The Man Who Sold America: The Amazing (But True!) Story of Albert D. Lasker and the Creation of the Advertising Century
By Jeffrey Cruikshank & Arthur W. Schultz

A few seasons ago, we did an episode on Albert D. Lasker, possibly the most fascinating adman of the 20th century.

It was our most listened-to episode of the year.

Lasker changed advertising for all time. He brought the concept of “salesmanship” to advertising, which up until then had only been used to deliver news. It seems obvious to say that now, but back then it was “trigonometry,” as Lasker later said.

His firm grew to become the second largest ad agency in the country. Lasker was a master salesman in the boardroom. But secretly shook with fear before every presentation.

He did the first automobile advertising. He saved the orange growing industry by convincing them to re-name themselves “Sunkist” and created a revolutionary ad that said “Drink an orange.” Nobody had thought of selling orange “juice” before that. Sales exploded.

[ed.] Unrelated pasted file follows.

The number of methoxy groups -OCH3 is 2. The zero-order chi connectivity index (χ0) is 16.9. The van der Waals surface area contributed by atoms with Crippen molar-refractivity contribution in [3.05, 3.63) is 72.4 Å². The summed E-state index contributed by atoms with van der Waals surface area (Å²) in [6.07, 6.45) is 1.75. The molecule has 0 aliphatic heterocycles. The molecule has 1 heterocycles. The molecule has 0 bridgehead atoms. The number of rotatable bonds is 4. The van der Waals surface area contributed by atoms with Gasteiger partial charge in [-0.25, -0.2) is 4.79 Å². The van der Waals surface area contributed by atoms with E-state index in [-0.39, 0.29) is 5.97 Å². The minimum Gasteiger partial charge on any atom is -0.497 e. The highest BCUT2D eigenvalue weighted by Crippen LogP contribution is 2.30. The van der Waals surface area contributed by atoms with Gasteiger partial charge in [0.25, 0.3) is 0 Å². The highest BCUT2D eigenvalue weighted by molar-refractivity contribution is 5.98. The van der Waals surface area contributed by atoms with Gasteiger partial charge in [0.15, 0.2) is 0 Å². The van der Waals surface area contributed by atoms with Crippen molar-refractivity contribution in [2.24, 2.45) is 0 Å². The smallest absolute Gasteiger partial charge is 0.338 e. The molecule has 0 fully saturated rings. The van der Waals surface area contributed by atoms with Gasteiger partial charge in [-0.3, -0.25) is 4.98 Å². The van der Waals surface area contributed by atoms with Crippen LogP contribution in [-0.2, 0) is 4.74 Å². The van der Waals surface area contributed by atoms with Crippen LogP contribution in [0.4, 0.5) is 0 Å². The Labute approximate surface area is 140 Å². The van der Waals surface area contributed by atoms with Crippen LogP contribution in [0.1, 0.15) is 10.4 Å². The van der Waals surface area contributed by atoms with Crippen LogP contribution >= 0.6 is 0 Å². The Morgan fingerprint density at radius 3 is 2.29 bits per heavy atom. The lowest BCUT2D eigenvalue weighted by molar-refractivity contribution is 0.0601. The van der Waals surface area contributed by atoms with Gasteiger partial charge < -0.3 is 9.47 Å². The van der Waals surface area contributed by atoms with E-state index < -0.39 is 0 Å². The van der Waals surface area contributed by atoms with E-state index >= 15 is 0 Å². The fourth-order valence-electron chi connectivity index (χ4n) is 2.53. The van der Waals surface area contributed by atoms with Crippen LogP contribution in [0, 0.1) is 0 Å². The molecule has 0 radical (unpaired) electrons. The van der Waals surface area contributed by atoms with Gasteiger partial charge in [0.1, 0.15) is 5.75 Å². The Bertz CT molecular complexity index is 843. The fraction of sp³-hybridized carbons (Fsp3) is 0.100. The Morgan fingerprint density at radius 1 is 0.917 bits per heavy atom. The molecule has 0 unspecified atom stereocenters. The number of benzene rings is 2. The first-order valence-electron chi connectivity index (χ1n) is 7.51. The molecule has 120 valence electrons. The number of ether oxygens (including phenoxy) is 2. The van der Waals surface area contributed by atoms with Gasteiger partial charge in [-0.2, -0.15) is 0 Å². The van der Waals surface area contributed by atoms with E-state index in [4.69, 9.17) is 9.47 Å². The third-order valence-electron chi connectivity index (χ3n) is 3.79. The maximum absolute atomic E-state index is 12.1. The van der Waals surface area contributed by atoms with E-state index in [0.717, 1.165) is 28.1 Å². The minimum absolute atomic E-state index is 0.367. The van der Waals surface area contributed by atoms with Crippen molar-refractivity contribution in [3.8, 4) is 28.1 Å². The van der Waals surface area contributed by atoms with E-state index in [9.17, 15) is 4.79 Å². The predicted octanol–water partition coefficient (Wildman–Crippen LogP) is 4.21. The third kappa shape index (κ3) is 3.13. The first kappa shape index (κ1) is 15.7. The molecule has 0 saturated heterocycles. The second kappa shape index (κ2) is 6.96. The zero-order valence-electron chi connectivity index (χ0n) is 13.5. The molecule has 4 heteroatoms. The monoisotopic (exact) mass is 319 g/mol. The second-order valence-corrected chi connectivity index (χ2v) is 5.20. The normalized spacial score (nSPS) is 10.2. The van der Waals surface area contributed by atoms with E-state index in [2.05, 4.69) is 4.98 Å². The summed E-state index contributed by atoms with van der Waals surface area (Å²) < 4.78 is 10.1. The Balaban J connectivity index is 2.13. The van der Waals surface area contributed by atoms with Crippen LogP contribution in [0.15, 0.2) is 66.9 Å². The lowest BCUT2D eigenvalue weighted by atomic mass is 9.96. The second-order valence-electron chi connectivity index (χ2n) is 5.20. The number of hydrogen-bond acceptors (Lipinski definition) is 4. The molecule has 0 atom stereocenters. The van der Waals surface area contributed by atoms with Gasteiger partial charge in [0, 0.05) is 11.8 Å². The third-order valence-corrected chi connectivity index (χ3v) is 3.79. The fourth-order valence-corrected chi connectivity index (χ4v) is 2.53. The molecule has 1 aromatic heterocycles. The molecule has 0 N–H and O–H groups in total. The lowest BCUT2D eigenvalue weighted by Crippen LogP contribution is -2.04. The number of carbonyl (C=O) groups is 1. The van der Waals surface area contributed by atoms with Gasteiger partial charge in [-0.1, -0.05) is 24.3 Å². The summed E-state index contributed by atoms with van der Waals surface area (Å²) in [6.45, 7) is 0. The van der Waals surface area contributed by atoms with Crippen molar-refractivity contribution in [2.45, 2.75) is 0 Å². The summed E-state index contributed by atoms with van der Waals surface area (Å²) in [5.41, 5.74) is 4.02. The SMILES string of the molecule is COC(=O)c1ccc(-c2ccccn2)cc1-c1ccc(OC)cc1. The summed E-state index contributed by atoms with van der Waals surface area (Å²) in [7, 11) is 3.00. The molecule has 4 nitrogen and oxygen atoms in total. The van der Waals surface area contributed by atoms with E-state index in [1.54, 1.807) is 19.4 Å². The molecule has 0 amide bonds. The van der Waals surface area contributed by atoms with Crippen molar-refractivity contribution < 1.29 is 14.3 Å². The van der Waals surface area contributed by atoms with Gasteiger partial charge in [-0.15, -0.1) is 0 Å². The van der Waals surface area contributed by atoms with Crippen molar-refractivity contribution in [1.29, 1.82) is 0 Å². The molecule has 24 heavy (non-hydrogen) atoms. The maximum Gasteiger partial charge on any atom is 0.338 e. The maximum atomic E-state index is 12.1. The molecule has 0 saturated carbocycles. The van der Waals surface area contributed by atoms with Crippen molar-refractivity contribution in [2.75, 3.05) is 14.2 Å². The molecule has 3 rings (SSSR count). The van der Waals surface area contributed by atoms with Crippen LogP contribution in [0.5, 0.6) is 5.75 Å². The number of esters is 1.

Lasker named sanitary napkins “Kotex” and created the first launch advertising. He helped launch Kleenex.

He helped elect a President. He invested in the Chicago White Sox baseball team and installed the first baseball commissioner after the Black Sox scandal. He named Wrigley Field after his Wrigley chewing gum client.

Lasker created a groundbreaking cancer storyline for the famous Amos ‘N Andy radio show in the 1940’s to persuade people to get medical checkups.

And he did all this – and more – while suffering from debilitating bouts of anxiety.

This book is the story of the most influential adman of all time.

And the most forgotten.

If you liked our Albert Lasker episode, you will love the book.

Top 3 Reasons To Read This Book:

1. The sheer number of products Lasker launched that are still around today is stunning. Only a few of which are mentioned above.

2. Fascinating to discover the most successful man in advertising history never wanted to be in advertising. He always dreamed of being a reporter. Right to his final days.

3. It is so inspiring to realize a man who suffered from constant bouts of anxiety and terminal shyness could push through it all to achieve remarkable success.